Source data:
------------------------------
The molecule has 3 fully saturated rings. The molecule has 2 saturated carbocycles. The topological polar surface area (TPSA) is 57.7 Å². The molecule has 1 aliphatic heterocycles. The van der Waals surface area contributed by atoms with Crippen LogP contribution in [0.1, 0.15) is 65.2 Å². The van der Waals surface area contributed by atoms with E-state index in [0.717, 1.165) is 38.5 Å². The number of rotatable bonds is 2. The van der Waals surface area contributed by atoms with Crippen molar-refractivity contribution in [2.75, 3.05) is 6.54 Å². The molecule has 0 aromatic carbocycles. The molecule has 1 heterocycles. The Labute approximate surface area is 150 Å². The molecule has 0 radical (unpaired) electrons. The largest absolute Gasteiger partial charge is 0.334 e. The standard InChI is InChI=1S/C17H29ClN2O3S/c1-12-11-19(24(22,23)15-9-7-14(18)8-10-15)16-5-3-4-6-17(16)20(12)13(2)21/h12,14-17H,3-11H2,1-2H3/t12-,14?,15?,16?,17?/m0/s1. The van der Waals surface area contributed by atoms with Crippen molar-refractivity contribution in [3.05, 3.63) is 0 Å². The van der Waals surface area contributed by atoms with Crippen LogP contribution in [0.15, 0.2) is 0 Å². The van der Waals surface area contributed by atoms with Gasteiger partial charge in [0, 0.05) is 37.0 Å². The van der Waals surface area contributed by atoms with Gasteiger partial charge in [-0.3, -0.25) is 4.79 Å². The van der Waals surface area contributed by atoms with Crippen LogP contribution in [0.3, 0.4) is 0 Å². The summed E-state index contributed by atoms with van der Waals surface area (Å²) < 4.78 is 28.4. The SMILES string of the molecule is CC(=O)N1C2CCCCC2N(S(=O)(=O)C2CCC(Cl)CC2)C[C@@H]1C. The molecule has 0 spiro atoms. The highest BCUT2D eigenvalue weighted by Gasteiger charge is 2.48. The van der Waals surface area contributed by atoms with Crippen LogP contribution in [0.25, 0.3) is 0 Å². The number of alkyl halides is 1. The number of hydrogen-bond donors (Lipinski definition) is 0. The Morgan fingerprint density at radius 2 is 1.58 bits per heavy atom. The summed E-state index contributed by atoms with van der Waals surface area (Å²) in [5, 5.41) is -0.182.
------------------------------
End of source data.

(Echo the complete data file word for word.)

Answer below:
The molecule has 3 fully saturated rings. The molecule has 2 saturated carbocycles. The topological polar surface area (TPSA) is 57.7 Å². The molecule has 1 aliphatic heterocycles. The van der Waals surface area contributed by atoms with Crippen LogP contribution in [0.1, 0.15) is 65.2 Å². The van der Waals surface area contributed by atoms with E-state index in [0.717, 1.165) is 38.5 Å². The number of rotatable bonds is 2. The van der Waals surface area contributed by atoms with Crippen molar-refractivity contribution in [2.75, 3.05) is 6.54 Å². The molecule has 0 aromatic carbocycles. The molecule has 1 heterocycles. The Labute approximate surface area is 150 Å². The molecule has 0 radical (unpaired) electrons. The largest absolute Gasteiger partial charge is 0.334 e. The standard InChI is InChI=1S/C17H29ClN2O3S/c1-12-11-19(24(22,23)15-9-7-14(18)8-10-15)16-5-3-4-6-17(16)20(12)13(2)21/h12,14-17H,3-11H2,1-2H3/t12-,14?,15?,16?,17?/m0/s1. The van der Waals surface area contributed by atoms with Crippen molar-refractivity contribution in [3.05, 3.63) is 0 Å². The van der Waals surface area contributed by atoms with Crippen LogP contribution in [0.15, 0.2) is 0 Å². The van der Waals surface area contributed by atoms with Gasteiger partial charge in [0, 0.05) is 37.0 Å². The van der Waals surface area contributed by atoms with Gasteiger partial charge in [-0.3, -0.25) is 4.79 Å². The van der Waals surface area contributed by atoms with Crippen LogP contribution in [0.3, 0.4) is 0 Å². The summed E-state index contributed by atoms with van der Waals surface area (Å²) < 4.78 is 28.4. The SMILES string of the molecule is CC(=O)N1C2CCCCC2N(S(=O)(=O)C2CCC(Cl)CC2)C[C@@H]1C. The molecule has 0 spiro atoms. The highest BCUT2D eigenvalue weighted by Gasteiger charge is 2.48. The van der Waals surface area contributed by atoms with Crippen LogP contribution in [0.25, 0.3) is 0 Å². The number of alkyl halides is 1. The number of hydrogen-bond donors (Lipinski definition) is 0. The Morgan fingerprint density at radius 2 is 1.58 bits per heavy atom. The summed E-state index contributed by atoms with van der Waals surface area (Å²) in [5, 5.41) is -0.182.